Peckinpah Suite (2019)
When I interviewed director Sam Peckinpah, after one question he growled, "What the fuck!," and proceeded to berate me. I ducked and covered, and then we went on to have a terrific, spirited, conversation.
But Sam was someone who did not suffer non-fools gladly.
My first contact with Peckinpah was when he personally subscribed to Film Heritage, a magazine I founded and edited for a dozen years.
I thought of Sam's annoyance when I saw the documentary Peckinpah Suite. It is like a mediocre home movie. Directed and written by Pedro Gonzalez Bermudez, Peckinpah Suite is the superficial tale of Peckinpah's daughter Lapita and her efforts to find meaning after the fact of his life.
Sam died in 1984 when his daughter was only 12, and her encounters with her father were few. So she pours bleach on his image in her search for how to give the relationship meaning. It's a self-serving act. One can understand her efforts, but they seem more vapid than sapid.
Lapita travels to Livingston, Montana, where Sam owned a cabin where he often stayed. She tries to get the walls to speak to her. Ok.
She meets several of the inhabitants of Livingston, but they seem surprisingly ignorant about the significance of their once-upon-a-time neighbor
The suite named after Peckinpah is in the Murray Hotel where he stayed. We find out that it is one of Anthony Bourdain's favorite rooms in the world.
It's too bad the walls don't talk,because we get little knowledge from the residents of Livingston. A young waitress says,"I don't really know who he is." A man says, "I know he was a great director. That's all I know about the gentleman." Gentleman?
Joseph Swindlehurst, a lawyer friend, says, "I was not involved with him on anything to do with films." Virginia Shane, who has worked the front desk for 12 years says, "a fellow who worked with Sam Peckinpah" told her stories, which she has passed on.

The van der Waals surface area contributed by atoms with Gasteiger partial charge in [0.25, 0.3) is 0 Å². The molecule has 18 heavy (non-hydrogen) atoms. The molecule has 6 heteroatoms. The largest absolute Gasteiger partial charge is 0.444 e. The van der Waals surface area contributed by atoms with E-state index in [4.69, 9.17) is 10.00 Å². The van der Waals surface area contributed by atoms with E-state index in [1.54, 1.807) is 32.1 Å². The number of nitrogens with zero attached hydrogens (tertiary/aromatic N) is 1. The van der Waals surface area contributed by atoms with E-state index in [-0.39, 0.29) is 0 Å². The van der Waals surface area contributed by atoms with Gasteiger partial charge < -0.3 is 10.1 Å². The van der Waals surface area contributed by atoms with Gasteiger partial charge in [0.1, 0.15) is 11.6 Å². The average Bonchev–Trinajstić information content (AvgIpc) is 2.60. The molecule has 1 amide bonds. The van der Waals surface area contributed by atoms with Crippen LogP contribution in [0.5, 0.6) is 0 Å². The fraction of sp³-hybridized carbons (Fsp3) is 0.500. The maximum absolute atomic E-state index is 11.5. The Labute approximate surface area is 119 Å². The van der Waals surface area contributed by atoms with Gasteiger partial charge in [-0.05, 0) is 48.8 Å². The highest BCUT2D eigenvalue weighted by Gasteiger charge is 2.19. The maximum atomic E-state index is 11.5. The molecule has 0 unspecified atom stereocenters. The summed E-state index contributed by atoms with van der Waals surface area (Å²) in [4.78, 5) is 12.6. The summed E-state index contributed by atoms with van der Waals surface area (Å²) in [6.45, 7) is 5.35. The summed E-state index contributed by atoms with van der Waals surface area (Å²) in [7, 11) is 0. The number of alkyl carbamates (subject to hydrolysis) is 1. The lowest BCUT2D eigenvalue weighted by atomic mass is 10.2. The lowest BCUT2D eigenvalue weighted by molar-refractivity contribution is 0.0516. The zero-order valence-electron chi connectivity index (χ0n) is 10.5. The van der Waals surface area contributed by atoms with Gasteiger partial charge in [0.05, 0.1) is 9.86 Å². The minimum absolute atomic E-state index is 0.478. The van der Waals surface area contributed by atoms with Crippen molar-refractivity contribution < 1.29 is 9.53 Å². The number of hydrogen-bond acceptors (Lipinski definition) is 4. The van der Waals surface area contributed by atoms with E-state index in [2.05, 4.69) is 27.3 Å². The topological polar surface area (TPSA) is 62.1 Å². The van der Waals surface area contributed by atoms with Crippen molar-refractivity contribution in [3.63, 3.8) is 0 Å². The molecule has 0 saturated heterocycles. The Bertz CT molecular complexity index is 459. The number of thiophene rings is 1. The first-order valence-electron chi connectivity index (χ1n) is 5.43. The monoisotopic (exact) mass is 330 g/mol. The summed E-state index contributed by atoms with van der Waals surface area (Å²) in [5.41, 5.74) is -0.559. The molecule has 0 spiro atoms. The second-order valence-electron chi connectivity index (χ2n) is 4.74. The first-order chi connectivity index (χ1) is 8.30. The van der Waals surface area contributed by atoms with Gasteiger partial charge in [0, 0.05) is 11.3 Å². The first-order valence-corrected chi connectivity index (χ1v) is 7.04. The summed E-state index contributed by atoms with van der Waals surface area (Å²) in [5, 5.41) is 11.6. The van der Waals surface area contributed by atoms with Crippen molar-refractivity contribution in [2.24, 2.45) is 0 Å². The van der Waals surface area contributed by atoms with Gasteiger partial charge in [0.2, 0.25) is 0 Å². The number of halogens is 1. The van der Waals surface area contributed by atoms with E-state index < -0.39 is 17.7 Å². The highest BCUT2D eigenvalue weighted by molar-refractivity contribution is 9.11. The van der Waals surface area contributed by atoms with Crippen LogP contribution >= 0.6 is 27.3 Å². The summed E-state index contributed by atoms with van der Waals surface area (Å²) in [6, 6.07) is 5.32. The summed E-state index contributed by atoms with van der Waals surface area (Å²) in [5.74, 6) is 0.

Sam was a hard-drinking, irascible, curmudgeon. He was notorious for having a difficult personality. In Peckinpah Suite, you wouldn't even know he drank. Maybe he drank in the closet.
It's also appropriate that the film has elevator music.
But the biggest loss in Peckinpah Suite is Sam's films.They are relegated to near irrelevancy. The owner of a theater shows The Wild Bunch. All we see are empty seats.
There also are a couple of local nonentities who speak about Sam's films, but they have little to say.
When I first met Sam, it was in Hollywood at a first-time screening of his own cut of The Wild Bunch (1969), after a different cut had been released originally.
I stood in the rain in the afternoon, in a lengthy line, to get into the theater. It's the only time I've done something like that. It was a show for those that care about movies - especially Sam's. The audience applauded when the name of cinematographer Lucien Ballard came on the screen.
After the screening I approached Sam, and told him that I was a friend of director Tom Gries. "Is Tommy here,?" he asked. Tom wasn't, but Sam promised me an interview.
Sam was in the theater of the showing of The Wild Bunch. He had more presence there than he does in the whole Peckinpah Suite.
Lapita seems to have found comfort. But at what cost?
Sam once fired his older daughter Sharon from The Getaway (1972). It's good he never saw Peckinpah Suite.
One thing is sure: he'd have hated it.